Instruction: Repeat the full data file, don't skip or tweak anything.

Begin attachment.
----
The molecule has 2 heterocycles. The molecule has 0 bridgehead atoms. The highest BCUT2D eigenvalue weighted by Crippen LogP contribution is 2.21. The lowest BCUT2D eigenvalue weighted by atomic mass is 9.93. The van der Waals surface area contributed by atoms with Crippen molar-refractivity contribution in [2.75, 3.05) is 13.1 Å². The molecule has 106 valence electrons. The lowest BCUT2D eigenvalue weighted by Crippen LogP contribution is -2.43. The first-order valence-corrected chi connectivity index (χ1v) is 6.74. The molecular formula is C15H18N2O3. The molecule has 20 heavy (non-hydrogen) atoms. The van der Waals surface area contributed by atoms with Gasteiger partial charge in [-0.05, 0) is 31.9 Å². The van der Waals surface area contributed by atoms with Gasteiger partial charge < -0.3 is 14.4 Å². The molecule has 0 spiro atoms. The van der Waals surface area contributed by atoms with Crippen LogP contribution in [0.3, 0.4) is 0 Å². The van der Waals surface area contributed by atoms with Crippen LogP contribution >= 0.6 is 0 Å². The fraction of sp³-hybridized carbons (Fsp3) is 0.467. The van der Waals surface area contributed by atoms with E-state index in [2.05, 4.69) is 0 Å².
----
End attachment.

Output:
The molecule has 2 heterocycles. The molecule has 0 bridgehead atoms. The highest BCUT2D eigenvalue weighted by Crippen LogP contribution is 2.21. The lowest BCUT2D eigenvalue weighted by atomic mass is 9.93. The van der Waals surface area contributed by atoms with Crippen molar-refractivity contribution in [2.75, 3.05) is 13.1 Å². The molecule has 106 valence electrons. The lowest BCUT2D eigenvalue weighted by Crippen LogP contribution is -2.43. The first-order valence-corrected chi connectivity index (χ1v) is 6.74. The molecular formula is C15H18N2O3. The molecule has 20 heavy (non-hydrogen) atoms. The van der Waals surface area contributed by atoms with Gasteiger partial charge in [-0.05, 0) is 31.9 Å². The van der Waals surface area contributed by atoms with Gasteiger partial charge < -0.3 is 14.4 Å². The molecule has 0 spiro atoms. The van der Waals surface area contributed by atoms with Crippen LogP contribution in [0.3, 0.4) is 0 Å². The van der Waals surface area contributed by atoms with Crippen LogP contribution >= 0.6 is 0 Å². The fraction of sp³-hybridized carbons (Fsp3) is 0.467. The van der Waals surface area contributed by atoms with E-state index in [2.05, 4.69) is 0 Å².